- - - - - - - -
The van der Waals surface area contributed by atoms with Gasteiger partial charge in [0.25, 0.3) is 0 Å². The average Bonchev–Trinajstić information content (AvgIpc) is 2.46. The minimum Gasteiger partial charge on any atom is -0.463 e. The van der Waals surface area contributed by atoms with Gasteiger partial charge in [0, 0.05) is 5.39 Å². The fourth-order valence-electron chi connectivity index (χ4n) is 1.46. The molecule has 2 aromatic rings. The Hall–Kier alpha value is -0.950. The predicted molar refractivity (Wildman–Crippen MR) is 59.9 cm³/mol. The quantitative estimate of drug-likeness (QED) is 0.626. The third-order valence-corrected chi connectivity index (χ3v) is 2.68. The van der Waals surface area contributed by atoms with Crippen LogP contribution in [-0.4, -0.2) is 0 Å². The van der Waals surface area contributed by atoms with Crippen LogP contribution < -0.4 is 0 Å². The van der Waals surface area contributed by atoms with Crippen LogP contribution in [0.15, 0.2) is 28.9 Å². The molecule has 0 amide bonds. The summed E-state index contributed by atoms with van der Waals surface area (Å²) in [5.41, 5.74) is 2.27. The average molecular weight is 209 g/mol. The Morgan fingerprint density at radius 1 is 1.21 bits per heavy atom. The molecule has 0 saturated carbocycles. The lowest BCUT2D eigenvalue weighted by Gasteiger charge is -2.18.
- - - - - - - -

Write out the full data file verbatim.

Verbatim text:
The van der Waals surface area contributed by atoms with Gasteiger partial charge in [0.25, 0.3) is 0 Å². The average Bonchev–Trinajstić information content (AvgIpc) is 2.46. The minimum Gasteiger partial charge on any atom is -0.463 e. The van der Waals surface area contributed by atoms with Gasteiger partial charge in [0, 0.05) is 5.39 Å². The fourth-order valence-electron chi connectivity index (χ4n) is 1.46. The molecule has 2 aromatic rings. The Hall–Kier alpha value is -0.950. The predicted molar refractivity (Wildman–Crippen MR) is 59.9 cm³/mol. The quantitative estimate of drug-likeness (QED) is 0.626. The third-order valence-corrected chi connectivity index (χ3v) is 2.68. The van der Waals surface area contributed by atoms with Crippen LogP contribution in [-0.4, -0.2) is 0 Å². The van der Waals surface area contributed by atoms with Crippen LogP contribution < -0.4 is 0 Å². The van der Waals surface area contributed by atoms with Crippen LogP contribution in [0.15, 0.2) is 28.9 Å². The molecule has 0 amide bonds. The summed E-state index contributed by atoms with van der Waals surface area (Å²) in [5.41, 5.74) is 2.27. The average molecular weight is 209 g/mol. The Morgan fingerprint density at radius 1 is 1.21 bits per heavy atom. The molecule has 0 saturated carbocycles. The lowest BCUT2D eigenvalue weighted by Gasteiger charge is -2.18.